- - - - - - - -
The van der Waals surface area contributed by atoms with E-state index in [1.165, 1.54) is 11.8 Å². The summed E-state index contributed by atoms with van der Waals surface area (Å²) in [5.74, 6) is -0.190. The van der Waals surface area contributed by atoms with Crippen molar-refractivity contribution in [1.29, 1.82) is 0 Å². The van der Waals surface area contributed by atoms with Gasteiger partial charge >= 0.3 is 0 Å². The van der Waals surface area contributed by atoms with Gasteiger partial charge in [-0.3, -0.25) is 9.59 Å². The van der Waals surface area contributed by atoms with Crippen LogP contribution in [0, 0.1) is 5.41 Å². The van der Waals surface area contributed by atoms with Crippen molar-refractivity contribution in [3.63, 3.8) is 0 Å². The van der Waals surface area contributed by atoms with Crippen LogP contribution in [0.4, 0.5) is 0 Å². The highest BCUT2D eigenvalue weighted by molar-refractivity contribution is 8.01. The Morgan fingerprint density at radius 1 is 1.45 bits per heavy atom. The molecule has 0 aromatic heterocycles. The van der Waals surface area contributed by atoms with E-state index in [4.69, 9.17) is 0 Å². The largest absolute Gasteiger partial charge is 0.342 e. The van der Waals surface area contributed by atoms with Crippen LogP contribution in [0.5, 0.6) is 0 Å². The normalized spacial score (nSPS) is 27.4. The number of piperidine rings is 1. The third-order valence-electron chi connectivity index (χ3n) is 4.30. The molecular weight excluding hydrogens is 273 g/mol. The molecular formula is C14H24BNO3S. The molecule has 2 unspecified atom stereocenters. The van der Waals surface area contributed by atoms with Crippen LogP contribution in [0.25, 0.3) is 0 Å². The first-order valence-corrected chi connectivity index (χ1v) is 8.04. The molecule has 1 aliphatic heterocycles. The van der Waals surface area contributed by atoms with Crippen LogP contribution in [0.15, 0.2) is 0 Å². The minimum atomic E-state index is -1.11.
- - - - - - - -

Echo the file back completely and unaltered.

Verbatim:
The van der Waals surface area contributed by atoms with E-state index in [1.165, 1.54) is 11.8 Å². The summed E-state index contributed by atoms with van der Waals surface area (Å²) in [5.74, 6) is -0.190. The van der Waals surface area contributed by atoms with Crippen molar-refractivity contribution in [1.29, 1.82) is 0 Å². The van der Waals surface area contributed by atoms with Gasteiger partial charge >= 0.3 is 0 Å². The van der Waals surface area contributed by atoms with Gasteiger partial charge in [-0.3, -0.25) is 9.59 Å². The van der Waals surface area contributed by atoms with Crippen LogP contribution in [0, 0.1) is 5.41 Å². The van der Waals surface area contributed by atoms with Crippen molar-refractivity contribution in [3.63, 3.8) is 0 Å². The van der Waals surface area contributed by atoms with Crippen LogP contribution in [0.4, 0.5) is 0 Å². The highest BCUT2D eigenvalue weighted by molar-refractivity contribution is 8.01. The Morgan fingerprint density at radius 1 is 1.45 bits per heavy atom. The molecule has 0 aromatic heterocycles. The van der Waals surface area contributed by atoms with E-state index in [4.69, 9.17) is 0 Å². The largest absolute Gasteiger partial charge is 0.342 e. The van der Waals surface area contributed by atoms with Crippen LogP contribution in [0.5, 0.6) is 0 Å². The normalized spacial score (nSPS) is 27.4. The number of piperidine rings is 1. The third-order valence-electron chi connectivity index (χ3n) is 4.30. The molecular weight excluding hydrogens is 273 g/mol. The molecular formula is C14H24BNO3S. The molecule has 2 unspecified atom stereocenters. The van der Waals surface area contributed by atoms with Crippen LogP contribution in [0.25, 0.3) is 0 Å². The first-order valence-corrected chi connectivity index (χ1v) is 8.04. The molecule has 1 aliphatic heterocycles. The van der Waals surface area contributed by atoms with Crippen LogP contribution in [0.15, 0.2) is 0 Å². The minimum atomic E-state index is -1.11.